A senior administration official asserted yesterday that arms control planning within the Reagan administration is now "going very well" and that the United States may be ready to renew negotiations with the Soviets on reducing long-range strategic nuclear weapons earlier than previous public estimates.

In June, Eugene V. Rostow, then the director-designate for the U.S. Arms Control and Disarmament Agency, told Congress it would probably be March, 1982, before the new administration would be in a position to enter negotiations with Moscow on further limits of ocean-spanning missiles and bombers. Yesterday, the official who spoke with reporters at The Washington Post said the administration was "still comfortable" with the March estimate but "may be able to beat it."

He expressed belief that the Soviets would be willing to begin negotiations and said one reason may be a Soviet desire to enter into a period of relative stability in their relations with this country while they try to get things to settle down in Poland.

In 1979, former President Jimmy Carter and Soviet leader Leonid Brezhnev agreed on a second Strategic Arms Limitation Treaty (SALT II). But that agreement was never ratified in Congress, has been all but discarded by the Reagan administration, and no new round of negotiations has yet taken its place.

Next week, Secretary of State Alexander M. Haig Jr., will meet in New York with Soviet Foreign Minister Andrei Gromyko for the first time to set up procedures for a start later this year between the two superpowers on limiting medium-range, nuclear-tipped missiles based in Europe. But as explained by the official yesterday, the administration has been trying, with some success, to develop a "conceptual theory" that would apply to negotiations on both the strategic and European-based systems.

Though these negotiations will be kept separate, at least under current thinking, he said the problems are essentially "inseparable" because there is sometimes only a thin line between strategic and so-called "theater nuclear forces" (TNF), meaning those employed only in a region such as Europe.

The official stressed that final positions on a number of points had not yet been agreed on within the administration. But he said he expected that the major initial effort of the TNF talks will be to negotiate a ceiling on Soviet SS-20 multiple-warhead missiles, more than 250 of which have already been fielded; older Soviet SS-4 and SS-5 missiles and new U.S.-built Pershing II and cruise missiles, which are still more than two years away from being deployed.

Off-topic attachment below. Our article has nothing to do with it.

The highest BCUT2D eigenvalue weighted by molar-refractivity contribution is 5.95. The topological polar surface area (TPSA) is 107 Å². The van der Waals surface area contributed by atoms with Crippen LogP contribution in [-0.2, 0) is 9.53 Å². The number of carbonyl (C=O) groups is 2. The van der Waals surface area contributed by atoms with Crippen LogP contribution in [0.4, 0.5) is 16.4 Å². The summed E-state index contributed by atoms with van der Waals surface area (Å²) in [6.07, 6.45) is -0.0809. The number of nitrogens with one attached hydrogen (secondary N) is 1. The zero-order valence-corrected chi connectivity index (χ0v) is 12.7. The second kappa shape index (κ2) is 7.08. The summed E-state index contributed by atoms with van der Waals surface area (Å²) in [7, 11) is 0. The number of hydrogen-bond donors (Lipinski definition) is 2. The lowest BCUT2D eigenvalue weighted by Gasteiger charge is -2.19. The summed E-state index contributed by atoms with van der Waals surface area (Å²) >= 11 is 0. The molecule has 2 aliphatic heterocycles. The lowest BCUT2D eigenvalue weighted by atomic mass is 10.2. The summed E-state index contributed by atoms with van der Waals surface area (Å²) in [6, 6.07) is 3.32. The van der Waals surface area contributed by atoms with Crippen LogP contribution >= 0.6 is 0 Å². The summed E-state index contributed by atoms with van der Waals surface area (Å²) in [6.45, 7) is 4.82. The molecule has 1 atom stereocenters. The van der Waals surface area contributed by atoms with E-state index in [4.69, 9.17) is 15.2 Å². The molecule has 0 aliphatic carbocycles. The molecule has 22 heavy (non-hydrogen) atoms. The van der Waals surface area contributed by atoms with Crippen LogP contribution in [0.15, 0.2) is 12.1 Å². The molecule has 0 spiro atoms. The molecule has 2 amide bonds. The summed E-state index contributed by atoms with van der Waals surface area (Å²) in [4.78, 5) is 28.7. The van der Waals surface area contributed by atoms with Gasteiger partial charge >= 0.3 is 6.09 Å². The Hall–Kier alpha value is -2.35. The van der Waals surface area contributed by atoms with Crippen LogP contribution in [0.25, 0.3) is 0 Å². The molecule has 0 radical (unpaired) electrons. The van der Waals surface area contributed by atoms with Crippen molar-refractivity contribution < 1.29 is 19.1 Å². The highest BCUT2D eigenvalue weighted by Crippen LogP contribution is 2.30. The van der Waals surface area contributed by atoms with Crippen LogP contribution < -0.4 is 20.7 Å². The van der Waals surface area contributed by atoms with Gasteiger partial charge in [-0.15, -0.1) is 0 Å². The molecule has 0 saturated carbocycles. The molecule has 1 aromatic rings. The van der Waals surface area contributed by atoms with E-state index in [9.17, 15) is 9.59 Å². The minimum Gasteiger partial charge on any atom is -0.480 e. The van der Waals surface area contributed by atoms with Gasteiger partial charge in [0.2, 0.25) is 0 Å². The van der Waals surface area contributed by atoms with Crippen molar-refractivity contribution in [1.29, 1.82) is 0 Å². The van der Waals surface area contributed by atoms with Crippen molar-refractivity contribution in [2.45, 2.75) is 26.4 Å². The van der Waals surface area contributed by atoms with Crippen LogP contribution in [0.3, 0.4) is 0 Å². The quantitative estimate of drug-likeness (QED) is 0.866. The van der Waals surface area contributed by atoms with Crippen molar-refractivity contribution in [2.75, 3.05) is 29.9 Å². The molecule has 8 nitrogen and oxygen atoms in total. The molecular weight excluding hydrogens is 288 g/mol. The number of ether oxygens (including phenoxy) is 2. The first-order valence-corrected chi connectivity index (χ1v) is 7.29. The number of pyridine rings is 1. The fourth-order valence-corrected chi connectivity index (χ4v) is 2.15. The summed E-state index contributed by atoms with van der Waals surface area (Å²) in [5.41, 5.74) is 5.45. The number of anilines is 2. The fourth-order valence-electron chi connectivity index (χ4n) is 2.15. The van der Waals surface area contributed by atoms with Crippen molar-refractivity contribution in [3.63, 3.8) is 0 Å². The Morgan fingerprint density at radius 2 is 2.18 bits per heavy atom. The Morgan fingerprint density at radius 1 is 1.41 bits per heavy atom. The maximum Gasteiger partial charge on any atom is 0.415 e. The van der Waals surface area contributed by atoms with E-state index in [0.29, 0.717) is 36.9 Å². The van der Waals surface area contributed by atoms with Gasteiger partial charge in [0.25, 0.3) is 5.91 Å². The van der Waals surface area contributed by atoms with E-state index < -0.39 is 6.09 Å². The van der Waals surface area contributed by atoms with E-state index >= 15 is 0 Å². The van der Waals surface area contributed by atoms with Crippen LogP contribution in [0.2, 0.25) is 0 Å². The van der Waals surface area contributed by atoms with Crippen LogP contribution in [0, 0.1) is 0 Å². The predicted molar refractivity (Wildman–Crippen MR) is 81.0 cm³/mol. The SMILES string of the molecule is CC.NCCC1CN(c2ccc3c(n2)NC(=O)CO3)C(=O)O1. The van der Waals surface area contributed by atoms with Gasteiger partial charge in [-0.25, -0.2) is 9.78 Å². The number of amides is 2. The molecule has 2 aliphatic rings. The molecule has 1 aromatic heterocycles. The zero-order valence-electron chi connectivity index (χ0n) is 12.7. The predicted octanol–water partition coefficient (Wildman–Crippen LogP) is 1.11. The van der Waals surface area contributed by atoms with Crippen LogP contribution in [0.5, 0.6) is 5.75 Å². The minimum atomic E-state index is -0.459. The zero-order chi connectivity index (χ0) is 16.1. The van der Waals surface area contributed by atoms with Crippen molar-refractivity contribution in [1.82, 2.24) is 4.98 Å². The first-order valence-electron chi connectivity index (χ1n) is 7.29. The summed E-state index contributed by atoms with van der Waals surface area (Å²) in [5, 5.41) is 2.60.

The official said the United States will probably take a position that nothing can be excluded from consideration in trying to evaluate the balance of nuclear forces between the two sides in central Europe. Thus, it is possible that the Soviets may bring up U.S. warplanes based on aircraft carriers or in England, or British and French nuclear forces, while the United States may bring up the Soviet's new Backfire bomber and other weapons.

The Backfire is one example of a weapon that falls into the so-called "grey zone" because it has enough range to reach the United States but is called a theater weapon by Moscow, so it is not clear which set of talks it will fall into. The official said the United States plans to have a single back-up group supporting both negotiations, a reflection of how closely intertwined is the whole nuclear arms field.

Haig has said the TNF talks should start between mid-November and mid-December and sources say President Reagan, two days ago, approved the nomination of Paul Nitze to head the U.S. delegation to those talks.

The official reiterated the changed assumptions that the Reagan administration brings to arms control. The United States, he said, wants simple, clear agreements that yield actual reductions in weapons to remove the threat to each others' forces and that include cooperative measures of verification, meaning an end to reliance only on what can be detected by picture-taking satellites.

The idea that Moscow shares the same view as the United States regarding what consitutes world stability has also got to be discarded. Similarly, Moscow must not be allowed to retain any edge in missile power which threatens the ability of the United States to respond and would allow the Soviets to use coercion against this country or keep the United States from using conventional forces because it was vulnerable to nuclear blackmail.

The official suggested that the president, within the next few days, will announce his decision on deploying the Air Force's new MX missile and B-1 bomber. He said the interests of the Soviets in arms control would be "absolutely zero" if the United States fails to add such weapons to its arsenal.

The presidential plan is expected to include 100 MX missiles deployed in a shell-game involving shuttling the missiles among 1,000 protective shelters, though the number of shelters could be fewer. The official claimed that administration analysis showed such a plan would keep the Soviets from developing a first-strike ability to wipe out U.S. missiles and that in time the Soviet Union might "learn the great lesson" that they will not win a costly arms race.